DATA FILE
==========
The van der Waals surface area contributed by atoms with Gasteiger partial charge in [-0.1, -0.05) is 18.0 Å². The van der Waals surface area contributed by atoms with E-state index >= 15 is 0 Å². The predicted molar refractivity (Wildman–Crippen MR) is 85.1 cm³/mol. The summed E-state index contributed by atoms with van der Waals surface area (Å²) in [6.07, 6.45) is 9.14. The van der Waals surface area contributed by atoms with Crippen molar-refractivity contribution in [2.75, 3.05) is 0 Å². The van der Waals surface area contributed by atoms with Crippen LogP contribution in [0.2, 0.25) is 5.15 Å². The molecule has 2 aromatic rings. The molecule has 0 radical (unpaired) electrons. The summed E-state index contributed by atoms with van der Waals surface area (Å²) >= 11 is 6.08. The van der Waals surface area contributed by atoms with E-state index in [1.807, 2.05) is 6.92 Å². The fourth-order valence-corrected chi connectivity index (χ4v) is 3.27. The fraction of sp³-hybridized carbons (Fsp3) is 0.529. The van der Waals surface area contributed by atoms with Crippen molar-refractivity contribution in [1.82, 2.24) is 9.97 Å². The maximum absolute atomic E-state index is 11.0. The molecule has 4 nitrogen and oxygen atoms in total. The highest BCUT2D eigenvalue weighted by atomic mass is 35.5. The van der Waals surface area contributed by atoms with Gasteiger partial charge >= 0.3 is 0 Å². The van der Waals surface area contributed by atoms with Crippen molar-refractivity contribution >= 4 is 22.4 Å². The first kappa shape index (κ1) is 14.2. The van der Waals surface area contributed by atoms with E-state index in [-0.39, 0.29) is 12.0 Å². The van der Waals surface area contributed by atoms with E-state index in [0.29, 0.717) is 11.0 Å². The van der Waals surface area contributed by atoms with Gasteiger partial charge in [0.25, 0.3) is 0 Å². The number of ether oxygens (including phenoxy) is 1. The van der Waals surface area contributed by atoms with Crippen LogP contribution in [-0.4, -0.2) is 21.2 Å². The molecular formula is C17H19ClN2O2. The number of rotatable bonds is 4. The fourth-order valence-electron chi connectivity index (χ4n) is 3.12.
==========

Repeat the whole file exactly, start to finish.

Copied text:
The van der Waals surface area contributed by atoms with Gasteiger partial charge in [-0.1, -0.05) is 18.0 Å². The van der Waals surface area contributed by atoms with E-state index >= 15 is 0 Å². The predicted molar refractivity (Wildman–Crippen MR) is 85.1 cm³/mol. The summed E-state index contributed by atoms with van der Waals surface area (Å²) in [6.07, 6.45) is 9.14. The van der Waals surface area contributed by atoms with Crippen molar-refractivity contribution in [2.75, 3.05) is 0 Å². The van der Waals surface area contributed by atoms with Crippen LogP contribution in [0.2, 0.25) is 5.15 Å². The molecule has 2 aromatic rings. The molecule has 0 radical (unpaired) electrons. The summed E-state index contributed by atoms with van der Waals surface area (Å²) >= 11 is 6.08. The van der Waals surface area contributed by atoms with E-state index in [1.807, 2.05) is 6.92 Å². The fourth-order valence-corrected chi connectivity index (χ4v) is 3.27. The fraction of sp³-hybridized carbons (Fsp3) is 0.529. The van der Waals surface area contributed by atoms with Crippen molar-refractivity contribution in [1.82, 2.24) is 9.97 Å². The maximum absolute atomic E-state index is 11.0. The molecule has 4 nitrogen and oxygen atoms in total. The highest BCUT2D eigenvalue weighted by atomic mass is 35.5. The van der Waals surface area contributed by atoms with Gasteiger partial charge >= 0.3 is 0 Å². The van der Waals surface area contributed by atoms with Crippen molar-refractivity contribution >= 4 is 22.4 Å². The first kappa shape index (κ1) is 14.2. The van der Waals surface area contributed by atoms with E-state index in [-0.39, 0.29) is 12.0 Å². The van der Waals surface area contributed by atoms with E-state index in [0.29, 0.717) is 11.0 Å². The van der Waals surface area contributed by atoms with Gasteiger partial charge in [0.25, 0.3) is 0 Å². The number of ether oxygens (including phenoxy) is 1. The van der Waals surface area contributed by atoms with Crippen LogP contribution in [-0.4, -0.2) is 21.2 Å². The molecular formula is C17H19ClN2O2. The number of rotatable bonds is 4. The fourth-order valence-electron chi connectivity index (χ4n) is 3.12.